News | Radiation Therapy | July 09, 2019

Researchers Use Artificial Intelligence to Deliver Personalized Radiation Therapy

Newly published Cleveland Clinic-led research first to use medical scans to inform dose delivery

Researchers Use Artificial Intelligence to Deliver Personalized Radiation Therapy

July 9, 2019 — New Cleveland Clinic-led research shows that artificial intelligence (AI) can use medical scans and health records to personalize the dose of radiation therapy used to treat cancer patients.

Published in The Lancet Digital Health, the research team developed an AI framework based on patient computerized tomography (CT) scans and electronic health records. This new AI framework is the first to use medical scans to inform radiation dosage, moving the field forward from using generic dose prescriptions to more individualized treatments.

Currently, radiation therapy is delivered uniformly. The dose delivered does not reflect differences in individual tumor characteristics or patient-specific factors that may affect treatment success. The AI framework begins to account for this variability and provides individualized radiation doses that can reduce the treatment failure probability to less than 5 percent.

“While highly effective in many clinical settings, radiotherapy can greatly benefit from dose optimization capabilities,” said lead author Mohamed Abazeed, M.D., Ph.D., a radiation oncologist at Cleveland Clinic’s Taussig Cancer Institute and a researcher at the Lerner Research Institute. “This framework will help physicians develop data-driven, personalized dosage schedules that can maximize the likelihood of treatment success and mitigate radiation side effects for patients.”  

The framework was built using CT scans and the electronic health records of 944 lung cancer patients treated with high-dose radiation. Pre-treatment scans were input into a deep learning model, which analyzed the scans to create an image signature that predicts treatment outcomes. Using sophisticated mathematical modeling, this image signature was combined with data from patient health records – which describe clinical risk factors – to generate a personalized radiation dose.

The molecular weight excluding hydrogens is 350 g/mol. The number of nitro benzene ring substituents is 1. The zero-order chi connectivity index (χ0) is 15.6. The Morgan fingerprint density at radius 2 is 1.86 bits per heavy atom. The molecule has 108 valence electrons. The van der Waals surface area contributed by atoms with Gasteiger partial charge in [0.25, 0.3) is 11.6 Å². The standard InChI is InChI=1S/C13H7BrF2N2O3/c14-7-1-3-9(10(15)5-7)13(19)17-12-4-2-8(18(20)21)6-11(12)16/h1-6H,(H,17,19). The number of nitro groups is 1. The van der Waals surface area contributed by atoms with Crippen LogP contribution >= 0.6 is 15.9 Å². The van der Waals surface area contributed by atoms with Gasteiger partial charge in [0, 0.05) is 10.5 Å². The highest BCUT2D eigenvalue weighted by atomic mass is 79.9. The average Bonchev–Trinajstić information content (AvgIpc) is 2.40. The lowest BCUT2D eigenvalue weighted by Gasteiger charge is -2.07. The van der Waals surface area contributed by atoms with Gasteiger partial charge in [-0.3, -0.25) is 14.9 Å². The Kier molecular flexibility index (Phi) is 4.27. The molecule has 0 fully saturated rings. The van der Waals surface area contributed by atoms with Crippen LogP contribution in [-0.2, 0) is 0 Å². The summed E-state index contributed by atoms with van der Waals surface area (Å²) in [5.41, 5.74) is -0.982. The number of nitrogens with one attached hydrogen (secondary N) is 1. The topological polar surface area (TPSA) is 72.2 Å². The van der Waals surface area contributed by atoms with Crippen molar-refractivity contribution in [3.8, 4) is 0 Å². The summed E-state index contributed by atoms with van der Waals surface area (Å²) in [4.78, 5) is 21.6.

“The development and validation of this image-based, deep-learning framework is exciting because not only is it the first to use medical images to inform radiation dose prescriptions, but it also has the potential to directly impact patient care,” said Abazeed. “The framework can ultimately be used to deliver radiation therapy tailored to individual patients in everyday clinical practices.”

There are several other factors that set this first-of-its-kind framework apart from other similar clinical machine learning algorithms and approaches. The technology developed by the team uses an artificial neural network that merges classical approaches of machine learning with the power of a modern neural network. The network determines how much prior knowledge to use to guide predictions about treatment failure. The extent that prior knowledge informs the model is tunable by the network. This hybrid approach is ideal for clinical applications since most clinical datasets in individual hospitals are more modest in sample size compared to non-clinical datasets used to make other well-known AI predictions (i.e. online shopping or ride-sharing).

Additionally, this framework was built using one of the largest datasets for patients receiving lung radiotherapy, rendering greater accuracy and limiting false findings. Lastly, each clinical center can utilize their own CT datasets to customize the framework and tailor it to their specific patient population.

“Machine learning tools, including deep learning, are poised to play an important role in healthcare,” said Abazeed. “This image-based information platform can provide the ability to individualize multiple cancer therapies but more immediately is a leap forward in radiation precision medicine.”

This study, which was done in collaboration with Siemens Healthcare, was funded by a National Institutes of Health grant to Abazeed, the National Cancer Institute, American Lung Association, Siemens Healthcare and VeloSano (Cleveland Clinic’s flagship philanthropic initiative) to advance cancer research.

Watch the VIDEO: Radiation Versus Surgery for Non-Small Cell Lung Cancer

For more information: www.thelancet.com/digital-health

Reference

1. Lou B., Doken S., Zhuang T., et al. An image-based deep learning framework for individualising radiotherapy dose: a retrospective analysis of outcome prediction. The Lancet Digital Health, July 2019. https://doi.org/10.1016/S2589-7500(19)30058-5